Bill to Ban Mountain Dew, Skittles, Hostess Donuts, Nesquik, and More…

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We all know that some of our most beloved foods aren’t good for us. But does that mean they should be banned? One California lawmaker certainly thinks so and has even proposed a bill to do just that.

Introducing San Fernando Valley and California state Assemblymember Jesse Gabriel.

Like a growing number of parents and environmentalists, he is concerned that a good number of the foods found in most US homes are not only not good for our health but could actually be causing very real health problems.

And so, he’s proposing that certain foods containing certain and questionable chemicals should no longer be allowed – at least in his state.

The bill, known as Assembly Bill 418, introduced on February 2, specifically targets five “toxic chemicals” and, therefore, any foods these are contained in.

The five are Red Dye No.3, brominated vegetable oil, potassium bromate, propylparaben, and titanium dioxide.

According to Gabriel and the bill’s co-sponsor, the Environmental Working Group, there is no reason these ‘toxins should be in our foods. As EWG’s senior advocate, Susan Little, explains, there is a reason why some countries, including the whole of Europe, or those included in the European Union, have already banned these chemicals for use in foods. And that means nations like the US should take note of it and follow suit.

Additionally, both Little and Gabriel pointed out that, unfortunately, most of the foods found to contain these supposedly harmful substances are advertised to our kids.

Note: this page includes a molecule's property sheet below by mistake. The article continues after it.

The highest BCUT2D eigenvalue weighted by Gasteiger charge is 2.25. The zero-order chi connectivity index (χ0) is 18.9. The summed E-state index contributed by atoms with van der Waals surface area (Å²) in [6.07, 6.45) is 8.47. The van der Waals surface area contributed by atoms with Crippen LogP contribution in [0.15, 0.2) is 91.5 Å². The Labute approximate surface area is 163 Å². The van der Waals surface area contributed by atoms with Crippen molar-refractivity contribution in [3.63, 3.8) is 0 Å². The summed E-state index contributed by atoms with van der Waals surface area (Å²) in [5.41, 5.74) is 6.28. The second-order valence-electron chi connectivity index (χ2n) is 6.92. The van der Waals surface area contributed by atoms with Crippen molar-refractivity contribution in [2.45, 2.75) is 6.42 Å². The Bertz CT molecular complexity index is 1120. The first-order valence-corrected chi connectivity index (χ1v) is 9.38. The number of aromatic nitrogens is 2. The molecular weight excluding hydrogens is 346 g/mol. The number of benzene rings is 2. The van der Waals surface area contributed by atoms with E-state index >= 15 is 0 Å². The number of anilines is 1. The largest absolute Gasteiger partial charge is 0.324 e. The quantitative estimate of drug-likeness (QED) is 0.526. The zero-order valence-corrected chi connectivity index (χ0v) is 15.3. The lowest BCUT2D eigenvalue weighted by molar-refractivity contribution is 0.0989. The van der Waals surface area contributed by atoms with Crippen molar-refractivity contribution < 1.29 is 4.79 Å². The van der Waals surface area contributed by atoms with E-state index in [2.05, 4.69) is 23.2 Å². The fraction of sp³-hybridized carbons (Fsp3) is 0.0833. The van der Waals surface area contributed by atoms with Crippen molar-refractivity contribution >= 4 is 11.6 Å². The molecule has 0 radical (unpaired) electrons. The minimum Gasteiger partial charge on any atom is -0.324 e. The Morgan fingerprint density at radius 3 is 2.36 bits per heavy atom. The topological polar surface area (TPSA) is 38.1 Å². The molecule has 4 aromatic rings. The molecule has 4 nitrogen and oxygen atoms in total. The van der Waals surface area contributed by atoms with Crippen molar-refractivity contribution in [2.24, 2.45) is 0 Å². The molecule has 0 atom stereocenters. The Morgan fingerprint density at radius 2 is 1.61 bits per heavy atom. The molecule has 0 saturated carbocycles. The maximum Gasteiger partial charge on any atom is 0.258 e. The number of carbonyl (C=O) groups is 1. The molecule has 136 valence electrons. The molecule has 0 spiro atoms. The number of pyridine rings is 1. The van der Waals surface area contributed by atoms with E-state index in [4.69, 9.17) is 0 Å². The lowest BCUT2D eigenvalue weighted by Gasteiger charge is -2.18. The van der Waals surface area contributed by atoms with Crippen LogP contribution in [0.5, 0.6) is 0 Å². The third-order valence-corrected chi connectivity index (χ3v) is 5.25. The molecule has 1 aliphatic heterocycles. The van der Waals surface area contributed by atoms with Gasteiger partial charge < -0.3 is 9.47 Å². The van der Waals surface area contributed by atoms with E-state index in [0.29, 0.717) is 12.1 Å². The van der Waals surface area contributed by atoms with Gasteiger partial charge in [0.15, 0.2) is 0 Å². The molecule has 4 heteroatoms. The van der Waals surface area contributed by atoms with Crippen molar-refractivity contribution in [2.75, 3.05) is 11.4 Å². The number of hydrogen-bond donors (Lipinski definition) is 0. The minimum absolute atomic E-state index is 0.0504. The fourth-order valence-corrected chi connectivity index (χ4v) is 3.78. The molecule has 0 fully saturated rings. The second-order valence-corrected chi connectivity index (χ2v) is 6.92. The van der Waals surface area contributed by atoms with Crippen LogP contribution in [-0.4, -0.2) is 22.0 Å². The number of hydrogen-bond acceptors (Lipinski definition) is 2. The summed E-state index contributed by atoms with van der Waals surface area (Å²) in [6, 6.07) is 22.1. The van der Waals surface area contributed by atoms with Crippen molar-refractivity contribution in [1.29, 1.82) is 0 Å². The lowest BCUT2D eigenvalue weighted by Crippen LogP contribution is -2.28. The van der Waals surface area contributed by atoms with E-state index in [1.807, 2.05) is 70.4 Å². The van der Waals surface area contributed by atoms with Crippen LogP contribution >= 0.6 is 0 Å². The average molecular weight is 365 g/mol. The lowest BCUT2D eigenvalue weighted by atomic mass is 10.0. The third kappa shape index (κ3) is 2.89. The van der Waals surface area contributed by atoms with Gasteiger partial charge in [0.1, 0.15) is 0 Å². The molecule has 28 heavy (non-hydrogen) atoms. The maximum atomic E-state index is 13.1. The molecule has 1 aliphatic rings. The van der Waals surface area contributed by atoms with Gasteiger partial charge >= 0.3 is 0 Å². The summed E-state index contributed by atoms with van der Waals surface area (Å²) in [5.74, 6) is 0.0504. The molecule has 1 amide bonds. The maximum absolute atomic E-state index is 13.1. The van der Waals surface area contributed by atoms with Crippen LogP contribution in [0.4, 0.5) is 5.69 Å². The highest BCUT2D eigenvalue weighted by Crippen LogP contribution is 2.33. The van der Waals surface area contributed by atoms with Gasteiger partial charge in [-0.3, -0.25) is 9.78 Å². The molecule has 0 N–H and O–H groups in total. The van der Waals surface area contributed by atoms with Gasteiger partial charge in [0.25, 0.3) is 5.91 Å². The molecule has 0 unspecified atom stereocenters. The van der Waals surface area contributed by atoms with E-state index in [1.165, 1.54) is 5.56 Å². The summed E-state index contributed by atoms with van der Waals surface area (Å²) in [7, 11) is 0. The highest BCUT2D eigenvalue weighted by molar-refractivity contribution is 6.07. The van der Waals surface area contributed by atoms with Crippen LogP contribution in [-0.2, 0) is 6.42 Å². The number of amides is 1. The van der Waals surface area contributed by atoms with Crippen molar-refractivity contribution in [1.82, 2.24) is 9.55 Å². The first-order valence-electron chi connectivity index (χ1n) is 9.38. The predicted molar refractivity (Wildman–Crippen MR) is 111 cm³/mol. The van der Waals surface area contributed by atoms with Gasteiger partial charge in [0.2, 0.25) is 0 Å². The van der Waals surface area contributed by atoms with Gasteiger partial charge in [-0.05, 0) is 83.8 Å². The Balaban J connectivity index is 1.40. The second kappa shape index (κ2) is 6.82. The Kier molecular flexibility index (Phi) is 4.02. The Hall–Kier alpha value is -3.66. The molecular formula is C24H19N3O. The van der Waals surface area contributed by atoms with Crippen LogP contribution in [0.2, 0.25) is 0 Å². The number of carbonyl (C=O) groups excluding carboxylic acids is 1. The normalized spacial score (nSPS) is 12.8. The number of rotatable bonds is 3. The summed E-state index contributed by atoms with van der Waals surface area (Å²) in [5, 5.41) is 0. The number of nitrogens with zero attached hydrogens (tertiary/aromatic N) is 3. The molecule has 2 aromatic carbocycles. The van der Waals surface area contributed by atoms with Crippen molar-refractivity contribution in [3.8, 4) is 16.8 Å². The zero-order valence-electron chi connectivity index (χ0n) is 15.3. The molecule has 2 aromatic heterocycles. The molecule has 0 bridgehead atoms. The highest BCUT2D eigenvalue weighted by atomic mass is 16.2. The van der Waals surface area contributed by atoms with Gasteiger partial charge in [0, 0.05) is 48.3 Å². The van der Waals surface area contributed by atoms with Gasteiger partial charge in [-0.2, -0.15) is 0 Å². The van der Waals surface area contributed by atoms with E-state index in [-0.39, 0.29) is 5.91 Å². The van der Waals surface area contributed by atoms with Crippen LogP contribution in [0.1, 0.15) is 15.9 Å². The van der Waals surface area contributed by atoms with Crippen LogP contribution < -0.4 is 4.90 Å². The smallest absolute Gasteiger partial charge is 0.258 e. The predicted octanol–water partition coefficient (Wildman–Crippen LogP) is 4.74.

In the case of Red Dye No. 3, there are 2,000+ food products that are marketed to children that contain this.

And it’s not as if there isn’t some truth to the potential harms of these substances.

According to EWG, Red Dye No. 3 has been linked to numerous behavioral issues in children, as well as to cancer. Potassium bromate is also well connected to the existence of cancer in our youth.

As for bromated veggie oil, this can build up in the body until damage to the nervous system is caused. Hormone and reproductive systems, including low sperm counts, have been found to be linked to propylparaben. And titanium dioxide, known to be included in the beloved candy Skittles, can supposedly adversely affect both the immune system and the human DNA.

Naturally, none of us want to worry about the above-mentioned health issues, especially in our children.

The question, however, is whether the government, at either a state or federal level, should decide to ban these, even if it is supposedly for our good.

For Gabriel, the answer is an undeniable yes.

As he said of the bill in a February news release, “Californians shouldn’t have to worry” that the foods and drinks found at their local grocer “might be full of dangerous additives or toxic chemicals.” And while he might be right on that note, he might not be in claiming that it is the right of the government to decide that for us. You know, like how they decided we all needed to be vaccinated.

Of course, the difference here is that with decades of these substances being ingested, there is much more “science” to go off of than just a few months of supposed research.

If the bill were to be signed into law by California’s governor Gavin Newsom, it would mean that common household items such as Sour Patch Kids, jelly beans, Trident sugar-free gum, Hostess desserts, Pez, and even Campbell’s soups and certain brands of bread would no longer be allowed to be sold in the state.

Now, as Little did point out, that doesn’t necessarily mean those beloved items would be lost to us for good. In fact, most of those food manufacturers make the same products for the EU but without the possibly to-be-banned chemicals. (I know, that doesn’t really make sense to me, either.)

They just might look or taste a bit different.

Of course, as the UK Daily Mail pointed out, a number of those food manufacturers are also likely to fight the bill. So who knows where this could go?